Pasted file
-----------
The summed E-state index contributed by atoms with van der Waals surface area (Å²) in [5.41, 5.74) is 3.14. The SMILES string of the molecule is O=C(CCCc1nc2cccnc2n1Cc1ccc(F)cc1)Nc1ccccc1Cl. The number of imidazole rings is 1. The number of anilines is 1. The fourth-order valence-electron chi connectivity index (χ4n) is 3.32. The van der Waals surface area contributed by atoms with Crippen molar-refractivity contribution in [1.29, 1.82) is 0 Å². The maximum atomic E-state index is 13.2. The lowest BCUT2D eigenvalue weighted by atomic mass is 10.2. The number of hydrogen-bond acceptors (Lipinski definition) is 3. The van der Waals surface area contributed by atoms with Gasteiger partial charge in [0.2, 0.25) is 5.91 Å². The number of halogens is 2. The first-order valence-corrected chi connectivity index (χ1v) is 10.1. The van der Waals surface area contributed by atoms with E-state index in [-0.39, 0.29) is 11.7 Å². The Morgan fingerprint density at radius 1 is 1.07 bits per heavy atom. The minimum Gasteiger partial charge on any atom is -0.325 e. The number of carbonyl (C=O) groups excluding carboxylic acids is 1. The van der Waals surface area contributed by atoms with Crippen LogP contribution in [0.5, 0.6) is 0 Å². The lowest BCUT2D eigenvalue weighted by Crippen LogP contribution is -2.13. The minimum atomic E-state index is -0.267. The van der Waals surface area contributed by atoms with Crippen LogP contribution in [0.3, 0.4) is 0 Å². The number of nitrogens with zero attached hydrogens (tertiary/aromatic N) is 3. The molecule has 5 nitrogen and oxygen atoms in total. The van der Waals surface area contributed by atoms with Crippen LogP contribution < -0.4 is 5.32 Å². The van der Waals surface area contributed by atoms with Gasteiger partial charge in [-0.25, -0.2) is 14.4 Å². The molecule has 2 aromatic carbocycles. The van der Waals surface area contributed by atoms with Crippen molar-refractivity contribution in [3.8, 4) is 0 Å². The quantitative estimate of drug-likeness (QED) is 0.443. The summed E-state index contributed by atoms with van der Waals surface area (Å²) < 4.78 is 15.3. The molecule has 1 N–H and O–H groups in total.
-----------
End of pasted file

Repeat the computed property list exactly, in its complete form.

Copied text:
The summed E-state index contributed by atoms with van der Waals surface area (Å²) in [5.41, 5.74) is 3.14. The SMILES string of the molecule is O=C(CCCc1nc2cccnc2n1Cc1ccc(F)cc1)Nc1ccccc1Cl. The number of imidazole rings is 1. The number of anilines is 1. The fourth-order valence-electron chi connectivity index (χ4n) is 3.32. The van der Waals surface area contributed by atoms with Crippen molar-refractivity contribution in [1.29, 1.82) is 0 Å². The maximum atomic E-state index is 13.2. The lowest BCUT2D eigenvalue weighted by atomic mass is 10.2. The number of hydrogen-bond acceptors (Lipinski definition) is 3. The van der Waals surface area contributed by atoms with Gasteiger partial charge in [0.2, 0.25) is 5.91 Å². The number of halogens is 2. The first-order valence-corrected chi connectivity index (χ1v) is 10.1. The van der Waals surface area contributed by atoms with E-state index in [-0.39, 0.29) is 11.7 Å². The Morgan fingerprint density at radius 1 is 1.07 bits per heavy atom. The minimum Gasteiger partial charge on any atom is -0.325 e. The number of carbonyl (C=O) groups excluding carboxylic acids is 1. The van der Waals surface area contributed by atoms with Crippen LogP contribution in [0.5, 0.6) is 0 Å². The lowest BCUT2D eigenvalue weighted by Crippen LogP contribution is -2.13. The minimum atomic E-state index is -0.267. The van der Waals surface area contributed by atoms with Crippen LogP contribution in [0.3, 0.4) is 0 Å². The number of nitrogens with zero attached hydrogens (tertiary/aromatic N) is 3. The molecule has 5 nitrogen and oxygen atoms in total. The van der Waals surface area contributed by atoms with Crippen LogP contribution < -0.4 is 5.32 Å². The van der Waals surface area contributed by atoms with Gasteiger partial charge in [-0.25, -0.2) is 14.4 Å². The molecule has 2 aromatic carbocycles. The van der Waals surface area contributed by atoms with Crippen molar-refractivity contribution in [3.8, 4) is 0 Å². The quantitative estimate of drug-likeness (QED) is 0.443. The summed E-state index contributed by atoms with van der Waals surface area (Å²) < 4.78 is 15.3. The molecule has 1 N–H and O–H groups in total.